Pick up the macaron filled with ganache in one hand and the empty pair in the other and close the macaron by gently twisting the two shells together from left to right.
Remember to let the filling spread regularly all the way to the edge of the shells.


Put the finished macarons on a tray and leave them in the fridge for at least 24 hours.Prior to serving, let the macarons return to room temperature.

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  • priii

    i cannot believe you made macaroons! you girls are seriously AMAZING la!!!!

  • honeyandsoy

    MacarOns, my dear! Yes, I am pedantic :D but macaroons are different- macaroons are made with coconut and are a totally different dessert from macarons from Paris. I've had my share of macaron disasters, believe me! But I am glad these turned out pretty good!

  • daan tarts in Canberra

    Hi Honey, it looks like you're using a template when piping your macaron, did you get this from your macaron masterclass? Did the class include much in the way of handouts and/or things that you could buy to assist in making them as I need all the help I can get? I'm so impressed with your efforts as I've failed miserably on several occasions but am determined not to give up. You go girl!!!!!

  • honeyandsoy

    Hi! I do use a template, as it just makes it SO much easier to try and get the same sized macarons. We did get a folder with lots of information and the template, but I've summarised all the main points on my posts. The template can be made really easily- do up circles on Word and print it out! I measured, and each circle has a diameter of 4 cm. Or if you like, I can scan and email the template to you. Let me know! :)

  • Alycia @ Fit n Fresh

    Those look gorgeous!!!

  • the urban baker

    these are beautiful. green tea powder is on my radar.

  • honeyandsoy

    Thank you Alycia! Will you be trying them too?

  • honeyandsoy

    Brilliant!! You can do lots with matcha powder… endless possibilities for desserts…. oh, and a japanese rice dish made with green tea that Soy made once…

  • Brennan

    what was the tempature of your oven for the shells?


  • honeyandsoy

    Hi Brennan! Oops I thought I included the oven temps- I'll go add them to my other posts as well, but here is the guide:
    If using a convection (fan) oven, 150 deg C for 25 minutes.
    For static ovens, 170 deg C. After 10 minutes, open the oven door twice to let the steam escape then reduce the heat to 160 deg C and cook for another 10-15 min. Hope this helps!

  • Judy

    have you ever frozen your macs? whenever i make a batch, its usually just 1 flavour and you make alot of them. i was hoping it was feasible to make a few batches in a few different flavours, freeze them, and be able to whip out a few of each flavour whenever i have guests over etc, whilst still retaining that chewy inside crispy outside texture. i heard its best to refrigerate/freeze your macs for a while before you eat them anyway, but i dont know how long they can be frozen for.

    btw i love how your macarons are looking on your blog – they look store bought with perfect feet that don't stick out the sides – is this because you use an italian meringue?

  • honeyandsoy

    Hi Judy! Hmm I've never frozen my macarons, cos they all disappear so quickly!! I do store them in the fridge though, and yes, you do need to rest them in the fridge for 1 day for the flavours to develop and the shells to rehydrate before eating them. What I was told, though, is that you can actually keep macaron shells (unfilled) for up to 2 months in an airtight container. Maybe you can do this? Ganache and fillings can be made quite quickly, and if you make small batches when needed, you can then just fill the macaron shells that you have ready.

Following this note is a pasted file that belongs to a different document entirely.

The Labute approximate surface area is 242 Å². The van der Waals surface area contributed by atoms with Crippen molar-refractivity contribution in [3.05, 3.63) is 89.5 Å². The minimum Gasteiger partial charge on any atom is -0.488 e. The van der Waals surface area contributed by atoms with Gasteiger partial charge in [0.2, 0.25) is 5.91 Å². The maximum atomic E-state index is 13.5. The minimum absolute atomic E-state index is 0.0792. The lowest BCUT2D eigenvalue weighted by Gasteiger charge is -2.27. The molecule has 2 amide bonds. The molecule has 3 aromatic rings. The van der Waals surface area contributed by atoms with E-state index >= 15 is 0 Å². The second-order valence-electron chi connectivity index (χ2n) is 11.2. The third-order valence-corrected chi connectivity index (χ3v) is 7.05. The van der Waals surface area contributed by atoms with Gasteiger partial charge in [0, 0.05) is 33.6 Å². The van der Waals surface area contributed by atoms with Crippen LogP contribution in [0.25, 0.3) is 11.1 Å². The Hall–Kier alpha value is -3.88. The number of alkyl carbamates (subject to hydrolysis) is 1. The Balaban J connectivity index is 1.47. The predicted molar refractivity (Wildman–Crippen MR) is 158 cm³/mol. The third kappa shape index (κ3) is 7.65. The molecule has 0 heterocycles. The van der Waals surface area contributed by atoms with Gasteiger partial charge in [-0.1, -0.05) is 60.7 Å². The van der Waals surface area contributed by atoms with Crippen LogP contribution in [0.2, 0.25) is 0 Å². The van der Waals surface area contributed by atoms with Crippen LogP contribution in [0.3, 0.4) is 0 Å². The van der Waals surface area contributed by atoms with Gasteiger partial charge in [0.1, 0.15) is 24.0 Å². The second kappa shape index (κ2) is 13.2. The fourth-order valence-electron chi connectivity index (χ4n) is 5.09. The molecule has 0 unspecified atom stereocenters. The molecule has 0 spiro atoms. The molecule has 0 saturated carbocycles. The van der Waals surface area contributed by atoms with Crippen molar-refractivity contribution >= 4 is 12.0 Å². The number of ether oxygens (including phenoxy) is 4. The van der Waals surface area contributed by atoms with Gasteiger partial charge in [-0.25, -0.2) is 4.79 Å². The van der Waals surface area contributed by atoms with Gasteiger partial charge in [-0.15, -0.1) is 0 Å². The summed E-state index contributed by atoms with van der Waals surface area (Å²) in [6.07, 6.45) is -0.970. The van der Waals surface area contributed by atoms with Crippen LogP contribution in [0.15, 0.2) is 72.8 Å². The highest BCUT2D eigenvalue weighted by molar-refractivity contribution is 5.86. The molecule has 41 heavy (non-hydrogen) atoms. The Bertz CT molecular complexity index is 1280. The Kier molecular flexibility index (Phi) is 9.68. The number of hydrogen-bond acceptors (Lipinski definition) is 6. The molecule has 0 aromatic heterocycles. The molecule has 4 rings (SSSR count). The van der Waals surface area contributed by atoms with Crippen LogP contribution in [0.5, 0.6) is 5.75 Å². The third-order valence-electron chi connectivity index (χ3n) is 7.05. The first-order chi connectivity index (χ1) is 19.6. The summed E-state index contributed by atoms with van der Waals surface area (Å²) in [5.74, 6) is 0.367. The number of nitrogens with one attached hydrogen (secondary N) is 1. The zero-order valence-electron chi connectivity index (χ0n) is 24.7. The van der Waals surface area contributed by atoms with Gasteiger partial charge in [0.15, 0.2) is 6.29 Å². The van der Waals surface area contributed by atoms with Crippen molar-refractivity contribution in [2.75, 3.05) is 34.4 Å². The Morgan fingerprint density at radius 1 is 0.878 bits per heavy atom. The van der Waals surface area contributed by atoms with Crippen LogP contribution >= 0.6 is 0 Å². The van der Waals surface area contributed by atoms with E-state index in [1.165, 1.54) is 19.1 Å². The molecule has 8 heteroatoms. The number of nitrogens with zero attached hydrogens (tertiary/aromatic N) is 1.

And thanks for your kind words about the macarons you see here! I haven't used any other meringue for my macarons except Italian meringue. But I like the results, and I'm still new to macaron-making, so I haven't felt the need to experiment with other recipes just yet. I hope this helps! If you have any other questions, please feel free to ask! :)


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  • Mich

    OMG! These look absolutely divine, all your macarons look so professional! Drool! Can I ask you, what type of food colouring do you use? I heard it’s better to use powder colouring, but it’s hard to find.

  • honeyandsoy

    Hi Mich! Thank you! I generally try not to use colouring, so for these, the colour just comes from the matcha powder. But for the raspberry and dark choc ganache, I did use a small amount of red food colouring powder. It is true that powder is better cos it doesn’t alter the consistency of the macaron mixture too much, but if you’re using gel or a concentrate, it should be ok.

  • Mich

    Thanks for your reply, I shall get my hands on some green tea powder soon. :)

  • Karen

    Hi Honey & Soy, I haven’t been blogging for some time and didn’t realise that you replied to my post so a very big thank you – sorry for not getting back to you sooner. I thought I might try making some more macs in the next couple of weeks in preparation for by Baroque Bistro class in Nov and would love it if you could scan and email the template if it is not too much trouble:) Also, thanks for letting me know about the class I really appreciate it – I hope to make lots of macs again soon so that I can hand them out as xmas gifts.

  • honeyandsoy

    Hun, you are already going for the class, there’s no need to practice beforehand!!! OMG, just go and enjoy the class, and practice there. You’ll be in very good hands ;)

  • Blue_star1229

    Hi Honey & Soy, they look fabulous!! Is it possible to get the template emailed to me? :) really want to attempt to make these!

  • Anika

    Thanks for sending me the template! I also have one query. With the fresh cream, which cream are you referring to as there is pure, thick etc. For some reason, I reckon I’m going to fail hahaha it seems that practice makes perfect!

  • green-tea

    where do you buy the green tea powder?

  • Maameemoomoo

    Your macarons look really gorgeous!!!

    I like their very tall feet!

  • Maya

    Sorry, I don’t think I saw how many servings does each recipe make, can you please let me know? thank You!! They Look so Awesome!!!

  • rain

    Hi… ur macarons looks tempting.. and i love green tea…
    i would like to make some, but i dont know what is almond meal and where can i get them?

    Thank u =)

  • rain

    Hi… ur macarons looks tempting.. and i love green tea…
    i would like to make some, but i dont know what is almond meal and where can i get them?

    Thank u =)

  • honeyandsoy

    Hi Rain,

    Almond meal is basically ground almonds. You should be able to get it from any nut shop or health food shop, or you could grind your own almonds. Good luck!

  • honeyandsoy

    Hi Rain,

    Almond meal is basically ground almonds. You should be able to get it from any nut shop or health food shop, or you could grind your own almonds. Good luck!